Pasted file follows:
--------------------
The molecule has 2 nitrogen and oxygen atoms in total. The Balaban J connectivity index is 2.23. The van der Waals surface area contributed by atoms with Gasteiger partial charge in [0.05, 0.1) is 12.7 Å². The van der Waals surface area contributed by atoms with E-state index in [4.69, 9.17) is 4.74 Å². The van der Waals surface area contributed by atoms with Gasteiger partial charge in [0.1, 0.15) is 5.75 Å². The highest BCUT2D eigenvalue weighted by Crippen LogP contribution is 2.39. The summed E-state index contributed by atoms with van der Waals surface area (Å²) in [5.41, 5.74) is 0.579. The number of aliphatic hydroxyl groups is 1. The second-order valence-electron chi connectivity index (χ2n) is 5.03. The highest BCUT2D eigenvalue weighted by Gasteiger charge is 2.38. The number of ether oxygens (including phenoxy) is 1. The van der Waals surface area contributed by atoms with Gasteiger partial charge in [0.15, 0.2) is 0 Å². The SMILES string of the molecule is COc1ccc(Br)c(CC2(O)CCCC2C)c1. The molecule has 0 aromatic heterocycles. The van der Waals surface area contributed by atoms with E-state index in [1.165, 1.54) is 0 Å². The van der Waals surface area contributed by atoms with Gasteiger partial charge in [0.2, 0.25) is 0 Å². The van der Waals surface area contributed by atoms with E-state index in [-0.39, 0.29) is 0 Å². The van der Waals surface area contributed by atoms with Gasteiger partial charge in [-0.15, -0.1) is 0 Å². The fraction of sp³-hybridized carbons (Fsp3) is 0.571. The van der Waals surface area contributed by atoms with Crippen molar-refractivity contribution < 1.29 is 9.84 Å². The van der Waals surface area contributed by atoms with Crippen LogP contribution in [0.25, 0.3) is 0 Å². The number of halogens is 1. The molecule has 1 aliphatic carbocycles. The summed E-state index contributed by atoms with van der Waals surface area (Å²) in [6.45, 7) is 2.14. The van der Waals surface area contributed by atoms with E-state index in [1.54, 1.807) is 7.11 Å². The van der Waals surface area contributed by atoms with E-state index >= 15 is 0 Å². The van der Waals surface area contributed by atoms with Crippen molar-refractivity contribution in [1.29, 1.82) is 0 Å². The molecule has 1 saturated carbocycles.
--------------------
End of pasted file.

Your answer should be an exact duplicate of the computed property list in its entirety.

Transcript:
The molecule has 2 nitrogen and oxygen atoms in total. The Balaban J connectivity index is 2.23. The van der Waals surface area contributed by atoms with Gasteiger partial charge in [0.05, 0.1) is 12.7 Å². The van der Waals surface area contributed by atoms with E-state index in [4.69, 9.17) is 4.74 Å². The van der Waals surface area contributed by atoms with Gasteiger partial charge in [0.1, 0.15) is 5.75 Å². The highest BCUT2D eigenvalue weighted by Crippen LogP contribution is 2.39. The summed E-state index contributed by atoms with van der Waals surface area (Å²) in [5.41, 5.74) is 0.579. The number of aliphatic hydroxyl groups is 1. The second-order valence-electron chi connectivity index (χ2n) is 5.03. The highest BCUT2D eigenvalue weighted by Gasteiger charge is 2.38. The number of ether oxygens (including phenoxy) is 1. The van der Waals surface area contributed by atoms with Gasteiger partial charge in [0.15, 0.2) is 0 Å². The SMILES string of the molecule is COc1ccc(Br)c(CC2(O)CCCC2C)c1. The molecule has 0 aromatic heterocycles. The van der Waals surface area contributed by atoms with E-state index in [1.165, 1.54) is 0 Å². The van der Waals surface area contributed by atoms with Gasteiger partial charge in [0.2, 0.25) is 0 Å². The van der Waals surface area contributed by atoms with E-state index in [-0.39, 0.29) is 0 Å². The van der Waals surface area contributed by atoms with Gasteiger partial charge in [-0.15, -0.1) is 0 Å². The fraction of sp³-hybridized carbons (Fsp3) is 0.571. The van der Waals surface area contributed by atoms with Crippen molar-refractivity contribution < 1.29 is 9.84 Å². The van der Waals surface area contributed by atoms with Crippen LogP contribution in [0.25, 0.3) is 0 Å². The number of halogens is 1. The molecule has 1 aliphatic carbocycles. The summed E-state index contributed by atoms with van der Waals surface area (Å²) in [6.45, 7) is 2.14. The van der Waals surface area contributed by atoms with E-state index in [1.54, 1.807) is 7.11 Å². The van der Waals surface area contributed by atoms with E-state index >= 15 is 0 Å². The van der Waals surface area contributed by atoms with Crippen molar-refractivity contribution in [1.29, 1.82) is 0 Å². The molecule has 1 saturated carbocycles.